BISBEE – He is known from coast to coast and even south of the border for his innovatIve and imaginative design work, and now his mastery of craft will bring back to Bisbee”s top Bisbee entertainment venue: the Bisbee Royale.
Michael Page, a Douglas native, partnered with Michael Stefaun and purchased the former home of the Bisbee Radio Project in December with big plans to renovate the 102-year-old historic building, which has undergone many rebirths over the years.
It served as a church from 1918 to 1991, then became the Old Bisbee Repertoire Theater home until 2012 when it was reimagined as a music and film venture by Sloan Bouchever. He donated it to the Bisbee Radio Project, which used it until the nonprofit put it up for sale.
Page is excited to help build the music scene in Bisbee and said, “We want to bring our shows up to a level not seen in Bisbee before. We hope to do a concert series and have a continual routine of weekend shows.”
He has contacted Cochise College with the intent to offer the Royale as a venue for a film festival.
The interior will be redesigned, and with Page’s famous flair for jaw-dropping sets produced for the Oscars, the Grammys, the Latin Grammys, Disney and concert shows, plus his award winning album cover designs, the result should be remarkable.
Page studied at Corcoran School of the Arts in Washington, D.C., for three years and then attended the Parson’s School of Design in California until he was hired to do stage props.
“I did the ‘Crypt Keeper’ sets and became known as the guy to go to for gravestones,” he said with a smile. “People said if you want somebody to do gravestones, call Michael Page. It was actually pretty upsetting.”
Top Design, which handled after-parties for the Grammys, gave him a call and his career was off and running.
He has worked with many top artists including Quincy Jones, Rod Stewart, Travis Tritt, Luke Combs, Cyndi Lauper, Jason Aldean, Kelly Clarkson, Aretha Franklin, Elton John, Backstreet Boys and Shania Twain, to mention just a few, creating one-of-a-kind backdrops for their live performances.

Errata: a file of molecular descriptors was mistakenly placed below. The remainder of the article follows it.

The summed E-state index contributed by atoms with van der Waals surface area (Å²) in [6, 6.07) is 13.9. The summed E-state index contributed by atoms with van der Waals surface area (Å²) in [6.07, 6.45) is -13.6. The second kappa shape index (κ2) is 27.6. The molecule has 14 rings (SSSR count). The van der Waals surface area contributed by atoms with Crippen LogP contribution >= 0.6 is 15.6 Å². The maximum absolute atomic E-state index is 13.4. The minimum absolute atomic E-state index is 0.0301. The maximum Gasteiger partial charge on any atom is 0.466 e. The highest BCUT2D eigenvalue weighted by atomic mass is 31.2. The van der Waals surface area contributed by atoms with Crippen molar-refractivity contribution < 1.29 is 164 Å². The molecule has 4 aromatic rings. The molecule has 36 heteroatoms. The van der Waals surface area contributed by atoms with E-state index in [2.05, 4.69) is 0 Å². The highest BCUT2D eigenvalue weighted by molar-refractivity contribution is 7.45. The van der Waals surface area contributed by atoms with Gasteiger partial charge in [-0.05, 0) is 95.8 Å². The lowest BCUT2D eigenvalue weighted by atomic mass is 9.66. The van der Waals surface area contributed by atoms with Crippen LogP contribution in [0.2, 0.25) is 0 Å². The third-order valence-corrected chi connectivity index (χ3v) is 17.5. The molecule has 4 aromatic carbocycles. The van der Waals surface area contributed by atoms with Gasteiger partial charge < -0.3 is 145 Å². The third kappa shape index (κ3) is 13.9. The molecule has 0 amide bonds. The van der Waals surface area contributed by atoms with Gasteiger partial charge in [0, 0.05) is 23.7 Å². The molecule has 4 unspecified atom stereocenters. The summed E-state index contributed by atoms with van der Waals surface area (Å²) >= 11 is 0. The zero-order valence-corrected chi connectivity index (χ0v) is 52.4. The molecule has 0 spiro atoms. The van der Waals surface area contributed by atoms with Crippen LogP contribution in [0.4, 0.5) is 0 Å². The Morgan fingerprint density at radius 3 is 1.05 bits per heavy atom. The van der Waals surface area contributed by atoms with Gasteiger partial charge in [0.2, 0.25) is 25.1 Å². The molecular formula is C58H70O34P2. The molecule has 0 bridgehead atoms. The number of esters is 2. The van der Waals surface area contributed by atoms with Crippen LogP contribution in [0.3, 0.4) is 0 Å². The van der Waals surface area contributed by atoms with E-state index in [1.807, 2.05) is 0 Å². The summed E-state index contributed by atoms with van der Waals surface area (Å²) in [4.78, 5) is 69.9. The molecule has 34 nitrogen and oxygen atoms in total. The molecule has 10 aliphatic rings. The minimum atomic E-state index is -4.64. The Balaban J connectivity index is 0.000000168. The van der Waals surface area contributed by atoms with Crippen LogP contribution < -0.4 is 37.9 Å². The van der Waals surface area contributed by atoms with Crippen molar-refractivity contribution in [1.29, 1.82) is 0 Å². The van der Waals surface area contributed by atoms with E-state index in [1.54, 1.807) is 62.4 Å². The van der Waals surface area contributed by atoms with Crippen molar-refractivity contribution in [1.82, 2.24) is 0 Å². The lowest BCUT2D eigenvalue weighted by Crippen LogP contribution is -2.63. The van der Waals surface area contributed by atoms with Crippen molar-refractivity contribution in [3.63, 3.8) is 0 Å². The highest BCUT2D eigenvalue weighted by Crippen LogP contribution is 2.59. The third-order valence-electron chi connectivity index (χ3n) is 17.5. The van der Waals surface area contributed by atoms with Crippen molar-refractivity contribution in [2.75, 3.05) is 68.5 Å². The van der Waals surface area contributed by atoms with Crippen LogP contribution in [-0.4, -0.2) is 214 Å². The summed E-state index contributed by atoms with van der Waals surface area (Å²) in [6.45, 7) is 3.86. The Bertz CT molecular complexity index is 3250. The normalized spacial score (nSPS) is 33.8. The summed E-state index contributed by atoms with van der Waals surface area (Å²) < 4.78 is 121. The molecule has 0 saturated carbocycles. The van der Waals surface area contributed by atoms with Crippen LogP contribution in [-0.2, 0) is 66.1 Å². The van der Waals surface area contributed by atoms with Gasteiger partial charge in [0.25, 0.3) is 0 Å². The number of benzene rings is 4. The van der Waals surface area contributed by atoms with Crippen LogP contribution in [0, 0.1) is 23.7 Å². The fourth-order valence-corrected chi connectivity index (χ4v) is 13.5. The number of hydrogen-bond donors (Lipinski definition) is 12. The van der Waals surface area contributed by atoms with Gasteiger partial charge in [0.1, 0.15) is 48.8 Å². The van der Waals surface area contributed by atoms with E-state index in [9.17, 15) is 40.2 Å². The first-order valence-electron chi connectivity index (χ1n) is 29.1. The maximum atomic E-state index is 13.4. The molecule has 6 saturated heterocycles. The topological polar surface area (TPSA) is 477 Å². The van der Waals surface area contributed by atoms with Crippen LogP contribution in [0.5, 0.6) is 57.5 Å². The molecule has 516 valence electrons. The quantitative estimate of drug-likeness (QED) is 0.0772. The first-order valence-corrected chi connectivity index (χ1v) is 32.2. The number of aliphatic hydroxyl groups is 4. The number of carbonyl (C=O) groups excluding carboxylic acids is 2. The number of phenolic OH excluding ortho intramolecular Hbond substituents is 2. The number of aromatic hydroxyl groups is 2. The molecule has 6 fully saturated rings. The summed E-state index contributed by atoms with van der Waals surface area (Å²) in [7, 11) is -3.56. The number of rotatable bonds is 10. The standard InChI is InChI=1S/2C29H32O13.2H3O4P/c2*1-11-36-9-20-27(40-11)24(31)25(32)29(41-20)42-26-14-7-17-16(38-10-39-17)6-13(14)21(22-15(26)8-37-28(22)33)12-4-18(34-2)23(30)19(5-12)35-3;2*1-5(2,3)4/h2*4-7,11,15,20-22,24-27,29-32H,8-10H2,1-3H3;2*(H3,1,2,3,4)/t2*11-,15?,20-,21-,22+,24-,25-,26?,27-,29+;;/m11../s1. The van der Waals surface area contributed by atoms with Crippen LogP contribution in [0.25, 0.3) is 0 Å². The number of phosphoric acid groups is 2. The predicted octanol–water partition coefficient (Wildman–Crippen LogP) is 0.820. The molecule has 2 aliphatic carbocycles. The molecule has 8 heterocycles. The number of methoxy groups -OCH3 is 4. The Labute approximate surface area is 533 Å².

He also did set design for “The Voice,” “Real Country,” ABC’s “Greatest Hits” and the Academy of Country Music Awards.
One of his favorites was the steampunk setting of a Backstreet Boys live Las Vegas performance in which huge gears, fashioned on old watches, turned and smoke puffed out. He commended the crew, which took his design and made it come to life.
Another was the branding of the Vegas Shania Twain concert that included billboards and the entry to Caesar’s Palace. Twain, at one point, shared the stage with a beautiful white horse.
“It was the first time she ever rode a horse,” Page said. “An instructor taught her to ride and work with the horse.”
His intricate design work begins with photography as everything has to be original artwork to avoid dealing with copyrights. He does all that with only a week or two advance notice. Sometimes, he only gets a couple of days.
“They give me a theme and I’ll go all over to take photographs” he said. “Then, I work 16 hours a day just to make it happen, I have all these people waiting on me, so I don’t think about the time. I have to get it done. If they give me two weeks to do a show, it feels like I’ve been blessed by God.”
He photographs everything – Bisbee sights, night skies, Arizona deserts and mountains, those watch gears. Even his parents’ home and the Gadsden Hotel in Douglas provided detail of the images he created in his mind.
The lavish design of the backdrop for the performance of Lupita Infante in the 2020 Latin Grammy Awards all came from his photographs of his parents’ home and the Gadsden.
“I visualize what I want to do, then make it happen. It’s neat to see my artwork come to life on stage,” he said. “When I get called back to do another job, I know I did a good job. They don’t tell you if you did a good job or not. They just don’t call you again.”
He likes Art Deco, like the county courthouse, and will be styling the new Royale accordingly.
“Now, I’ll be able to practice set design on my own stage at the Royale,” Page said enthusiastically. “It’s my dream come true. I can put my art on stage.”